I finally finished the Starz miniseries The Pillars of the Earth. Having read the book, I have mixed feelings about the miniseries. Overall, it was a great piece of television that strayed too far from the source material.
First, I think the casting for the miniseries was great. All of the actors did a terrific job, especially Ian McShane as Waleran Bigod, a delightful villain. The other standout was Matthew Macfadyen as Prior Philip. He fit the character like a glove and was very likable throughout.
With this in mind, there were two major problems with the miniseries:
- It tried to condense a book that’s more than 1,000 pages into eight hours of television. Considering the unabridged audiobook is more than 40 hours in length, you can see how this could be a huge problem.
- Too many major and minor details were changed from the novel.
Because the miniseries was only eight hours, many of the story’s most important events felt rushed. Similar to the film adaptation of Angels & Demons, each scene moved at a break-neck pace. While this makes for entertaining television, the impact of certain events failed to resonate with me because they didn’t seem nearly as important as in the book. For example, when Aliena searched for Jack in the novel, it took her an extremely long time to find him, which made their reunion emotionally satisfying. In the miniseries, her search seemed to last five minutes and was therefore insignificant.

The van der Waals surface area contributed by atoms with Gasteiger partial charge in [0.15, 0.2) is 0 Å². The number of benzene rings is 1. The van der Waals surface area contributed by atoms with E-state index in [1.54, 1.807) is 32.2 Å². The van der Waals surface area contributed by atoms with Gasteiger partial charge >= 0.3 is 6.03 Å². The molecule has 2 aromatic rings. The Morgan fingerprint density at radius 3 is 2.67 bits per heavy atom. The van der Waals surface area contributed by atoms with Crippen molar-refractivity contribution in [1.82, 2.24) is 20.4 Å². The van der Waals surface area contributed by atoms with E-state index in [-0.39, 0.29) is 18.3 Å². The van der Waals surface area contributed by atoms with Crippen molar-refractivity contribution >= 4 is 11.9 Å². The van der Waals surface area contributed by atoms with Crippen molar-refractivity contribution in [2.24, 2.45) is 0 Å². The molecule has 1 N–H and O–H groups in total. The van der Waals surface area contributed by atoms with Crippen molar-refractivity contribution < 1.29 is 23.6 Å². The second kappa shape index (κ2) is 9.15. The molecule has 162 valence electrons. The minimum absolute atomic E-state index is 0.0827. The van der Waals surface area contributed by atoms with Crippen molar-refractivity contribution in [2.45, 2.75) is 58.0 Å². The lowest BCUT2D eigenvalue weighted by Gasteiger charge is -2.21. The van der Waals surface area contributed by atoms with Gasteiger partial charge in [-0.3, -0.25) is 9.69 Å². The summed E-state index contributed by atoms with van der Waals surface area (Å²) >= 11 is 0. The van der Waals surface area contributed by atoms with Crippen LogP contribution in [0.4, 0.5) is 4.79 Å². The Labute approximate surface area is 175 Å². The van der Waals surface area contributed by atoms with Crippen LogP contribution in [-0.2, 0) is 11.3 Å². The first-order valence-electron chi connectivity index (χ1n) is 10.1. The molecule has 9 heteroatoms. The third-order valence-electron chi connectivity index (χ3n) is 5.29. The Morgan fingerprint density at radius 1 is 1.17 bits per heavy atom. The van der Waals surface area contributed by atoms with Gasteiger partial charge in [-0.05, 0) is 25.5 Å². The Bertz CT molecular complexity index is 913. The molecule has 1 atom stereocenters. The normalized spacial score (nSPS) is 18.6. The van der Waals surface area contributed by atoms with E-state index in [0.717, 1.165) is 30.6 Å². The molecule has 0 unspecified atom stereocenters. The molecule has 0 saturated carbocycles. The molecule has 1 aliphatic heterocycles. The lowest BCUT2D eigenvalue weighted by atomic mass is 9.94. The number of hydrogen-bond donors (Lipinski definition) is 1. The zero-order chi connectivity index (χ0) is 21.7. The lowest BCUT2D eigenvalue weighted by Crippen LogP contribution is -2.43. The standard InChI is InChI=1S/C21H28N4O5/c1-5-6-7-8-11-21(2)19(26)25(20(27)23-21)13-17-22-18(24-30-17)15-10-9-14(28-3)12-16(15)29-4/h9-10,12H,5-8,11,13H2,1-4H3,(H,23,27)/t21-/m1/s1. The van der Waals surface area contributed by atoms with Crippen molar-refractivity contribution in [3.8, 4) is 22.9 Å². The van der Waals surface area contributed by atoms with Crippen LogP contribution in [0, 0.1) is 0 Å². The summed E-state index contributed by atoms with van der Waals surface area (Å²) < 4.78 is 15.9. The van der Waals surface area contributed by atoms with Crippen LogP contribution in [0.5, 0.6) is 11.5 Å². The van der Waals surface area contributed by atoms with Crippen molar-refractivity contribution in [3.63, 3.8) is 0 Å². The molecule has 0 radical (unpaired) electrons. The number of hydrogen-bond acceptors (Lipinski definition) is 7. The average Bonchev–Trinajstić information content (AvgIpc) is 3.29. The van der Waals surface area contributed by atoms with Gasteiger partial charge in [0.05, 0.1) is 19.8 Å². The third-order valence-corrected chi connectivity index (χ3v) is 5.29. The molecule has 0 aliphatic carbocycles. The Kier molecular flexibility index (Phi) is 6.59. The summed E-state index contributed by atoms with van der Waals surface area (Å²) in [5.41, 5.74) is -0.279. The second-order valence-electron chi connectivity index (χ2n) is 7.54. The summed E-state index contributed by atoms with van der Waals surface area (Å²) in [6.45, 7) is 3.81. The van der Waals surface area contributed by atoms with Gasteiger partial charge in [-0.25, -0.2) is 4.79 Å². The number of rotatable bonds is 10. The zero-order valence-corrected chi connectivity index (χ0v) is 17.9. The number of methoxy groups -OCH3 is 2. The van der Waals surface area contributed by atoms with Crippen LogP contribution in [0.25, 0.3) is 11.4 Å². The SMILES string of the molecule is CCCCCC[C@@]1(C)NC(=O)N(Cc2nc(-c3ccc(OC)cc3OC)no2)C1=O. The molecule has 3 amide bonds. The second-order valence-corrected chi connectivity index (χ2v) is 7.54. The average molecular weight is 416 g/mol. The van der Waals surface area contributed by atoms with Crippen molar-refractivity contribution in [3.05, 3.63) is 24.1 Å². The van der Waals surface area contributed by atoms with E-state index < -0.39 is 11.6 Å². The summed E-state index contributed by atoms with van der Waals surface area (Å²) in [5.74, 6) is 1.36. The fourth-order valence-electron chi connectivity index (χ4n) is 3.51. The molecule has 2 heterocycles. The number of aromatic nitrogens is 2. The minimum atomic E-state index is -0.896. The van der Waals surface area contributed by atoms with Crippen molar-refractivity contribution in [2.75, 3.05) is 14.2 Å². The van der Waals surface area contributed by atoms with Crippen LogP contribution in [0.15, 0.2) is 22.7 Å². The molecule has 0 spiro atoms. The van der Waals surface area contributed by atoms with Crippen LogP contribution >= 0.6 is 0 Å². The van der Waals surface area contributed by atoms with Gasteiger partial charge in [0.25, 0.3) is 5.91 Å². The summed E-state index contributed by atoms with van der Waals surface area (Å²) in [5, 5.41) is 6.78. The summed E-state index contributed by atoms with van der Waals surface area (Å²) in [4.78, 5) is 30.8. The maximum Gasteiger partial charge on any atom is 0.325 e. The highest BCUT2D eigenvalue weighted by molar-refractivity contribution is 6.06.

Another major problem was that the miniseries was vastly different than the book. While the overall story is the same, many things are different. For example, in the book, Tom Builder’s relationship with Ellen was a long, loving and tumultuous one. An entire portion of the novel dealt with how Tom raised Alfred compared to how he raised Jack. This provided a greater understanding of why the two boys didn’t get along. It created a tension that wasn’t felt in the miniseries until later on. Furthermore, it showed how this drew a wedge between Tom and Ellen, something that didn’t seem to happen in the miniseries. I could go on and on about the numerous alterations made to key relationships in the miniseries compared to how they were in the book, but the bottom line is this: Changing these relationships didn’t improve them; it weakened them.
One bright spot was the music. Trevor Morris did a wonderful job with the soundtrack, and the main theme embodied the majesty of the book perfectly.
Overall, this was an entertaining series, on it’s own. However, it was based on a book of legendary stature. Unfortunately, it failed by changing key elements of the book and by trying to condense too much content into too few hours of television. Nevertheless, it was still an enjoyable journey worth taking.